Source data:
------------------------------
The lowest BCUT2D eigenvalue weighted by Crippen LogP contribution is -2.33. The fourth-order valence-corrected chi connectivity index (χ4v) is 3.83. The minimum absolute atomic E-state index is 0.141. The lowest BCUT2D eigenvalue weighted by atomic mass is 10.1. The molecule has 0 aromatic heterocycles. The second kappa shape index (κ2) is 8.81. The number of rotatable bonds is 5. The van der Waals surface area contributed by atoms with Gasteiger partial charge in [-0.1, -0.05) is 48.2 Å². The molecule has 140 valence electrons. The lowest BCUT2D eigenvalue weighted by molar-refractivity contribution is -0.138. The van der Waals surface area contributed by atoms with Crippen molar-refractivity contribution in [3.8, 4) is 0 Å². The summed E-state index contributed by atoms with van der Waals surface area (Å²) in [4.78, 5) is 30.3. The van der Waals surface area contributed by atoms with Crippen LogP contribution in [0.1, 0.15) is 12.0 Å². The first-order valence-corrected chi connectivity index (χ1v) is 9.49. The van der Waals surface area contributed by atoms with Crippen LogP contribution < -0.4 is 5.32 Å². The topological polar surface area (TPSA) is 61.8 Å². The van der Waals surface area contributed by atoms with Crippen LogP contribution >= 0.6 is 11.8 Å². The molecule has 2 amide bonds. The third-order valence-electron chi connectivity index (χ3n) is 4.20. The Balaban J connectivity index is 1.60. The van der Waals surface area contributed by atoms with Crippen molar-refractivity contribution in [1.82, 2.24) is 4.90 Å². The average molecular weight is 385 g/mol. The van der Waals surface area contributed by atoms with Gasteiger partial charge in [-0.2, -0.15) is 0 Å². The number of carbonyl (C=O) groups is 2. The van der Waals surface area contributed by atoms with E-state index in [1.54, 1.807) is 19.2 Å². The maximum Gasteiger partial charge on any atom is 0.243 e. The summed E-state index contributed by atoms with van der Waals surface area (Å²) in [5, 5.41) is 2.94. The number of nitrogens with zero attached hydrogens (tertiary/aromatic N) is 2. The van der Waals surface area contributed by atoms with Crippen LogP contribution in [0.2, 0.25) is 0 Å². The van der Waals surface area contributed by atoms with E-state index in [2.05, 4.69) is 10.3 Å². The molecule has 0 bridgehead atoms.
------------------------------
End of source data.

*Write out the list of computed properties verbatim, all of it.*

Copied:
The lowest BCUT2D eigenvalue weighted by Crippen LogP contribution is -2.33. The fourth-order valence-corrected chi connectivity index (χ4v) is 3.83. The minimum absolute atomic E-state index is 0.141. The lowest BCUT2D eigenvalue weighted by atomic mass is 10.1. The molecule has 0 aromatic heterocycles. The second kappa shape index (κ2) is 8.81. The number of rotatable bonds is 5. The van der Waals surface area contributed by atoms with Gasteiger partial charge in [-0.1, -0.05) is 48.2 Å². The molecule has 140 valence electrons. The lowest BCUT2D eigenvalue weighted by molar-refractivity contribution is -0.138. The van der Waals surface area contributed by atoms with Crippen molar-refractivity contribution in [3.8, 4) is 0 Å². The summed E-state index contributed by atoms with van der Waals surface area (Å²) in [4.78, 5) is 30.3. The van der Waals surface area contributed by atoms with Crippen LogP contribution in [0.1, 0.15) is 12.0 Å². The first-order valence-corrected chi connectivity index (χ1v) is 9.49. The van der Waals surface area contributed by atoms with Crippen LogP contribution < -0.4 is 5.32 Å². The topological polar surface area (TPSA) is 61.8 Å². The van der Waals surface area contributed by atoms with Crippen LogP contribution >= 0.6 is 11.8 Å². The molecule has 2 amide bonds. The third-order valence-electron chi connectivity index (χ3n) is 4.20. The Balaban J connectivity index is 1.60. The van der Waals surface area contributed by atoms with Crippen molar-refractivity contribution in [1.82, 2.24) is 4.90 Å². The average molecular weight is 385 g/mol. The van der Waals surface area contributed by atoms with Gasteiger partial charge in [-0.2, -0.15) is 0 Å². The number of carbonyl (C=O) groups is 2. The van der Waals surface area contributed by atoms with E-state index in [1.54, 1.807) is 19.2 Å². The maximum Gasteiger partial charge on any atom is 0.243 e. The summed E-state index contributed by atoms with van der Waals surface area (Å²) in [5, 5.41) is 2.94. The number of nitrogens with zero attached hydrogens (tertiary/aromatic N) is 2. The van der Waals surface area contributed by atoms with Crippen LogP contribution in [0.2, 0.25) is 0 Å². The van der Waals surface area contributed by atoms with E-state index in [2.05, 4.69) is 10.3 Å². The molecule has 0 bridgehead atoms.